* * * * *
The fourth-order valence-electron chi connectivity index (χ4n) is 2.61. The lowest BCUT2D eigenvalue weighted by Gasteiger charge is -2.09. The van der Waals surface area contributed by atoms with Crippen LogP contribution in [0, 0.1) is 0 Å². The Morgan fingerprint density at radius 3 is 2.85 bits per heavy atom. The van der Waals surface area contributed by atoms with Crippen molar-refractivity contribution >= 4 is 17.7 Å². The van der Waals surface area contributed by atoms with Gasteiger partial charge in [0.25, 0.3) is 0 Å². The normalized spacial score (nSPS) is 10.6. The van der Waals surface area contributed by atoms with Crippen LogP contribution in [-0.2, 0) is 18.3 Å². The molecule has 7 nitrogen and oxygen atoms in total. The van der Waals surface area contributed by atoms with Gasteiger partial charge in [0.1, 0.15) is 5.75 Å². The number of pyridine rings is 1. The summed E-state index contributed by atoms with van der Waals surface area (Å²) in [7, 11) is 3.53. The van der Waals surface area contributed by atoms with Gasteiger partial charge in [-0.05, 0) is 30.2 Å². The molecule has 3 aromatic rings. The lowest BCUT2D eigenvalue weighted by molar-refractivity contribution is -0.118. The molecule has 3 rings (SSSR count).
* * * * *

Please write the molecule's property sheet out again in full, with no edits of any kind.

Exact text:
The fourth-order valence-electron chi connectivity index (χ4n) is 2.61. The lowest BCUT2D eigenvalue weighted by Gasteiger charge is -2.09. The van der Waals surface area contributed by atoms with Crippen LogP contribution in [0, 0.1) is 0 Å². The Morgan fingerprint density at radius 3 is 2.85 bits per heavy atom. The van der Waals surface area contributed by atoms with Crippen molar-refractivity contribution >= 4 is 17.7 Å². The van der Waals surface area contributed by atoms with Gasteiger partial charge in [0.25, 0.3) is 0 Å². The normalized spacial score (nSPS) is 10.6. The van der Waals surface area contributed by atoms with Crippen LogP contribution in [-0.2, 0) is 18.3 Å². The molecule has 7 nitrogen and oxygen atoms in total. The van der Waals surface area contributed by atoms with Gasteiger partial charge in [0.1, 0.15) is 5.75 Å². The number of pyridine rings is 1. The summed E-state index contributed by atoms with van der Waals surface area (Å²) in [7, 11) is 3.53. The van der Waals surface area contributed by atoms with Gasteiger partial charge in [-0.05, 0) is 30.2 Å². The molecule has 3 aromatic rings. The lowest BCUT2D eigenvalue weighted by molar-refractivity contribution is -0.118. The molecule has 3 rings (SSSR count).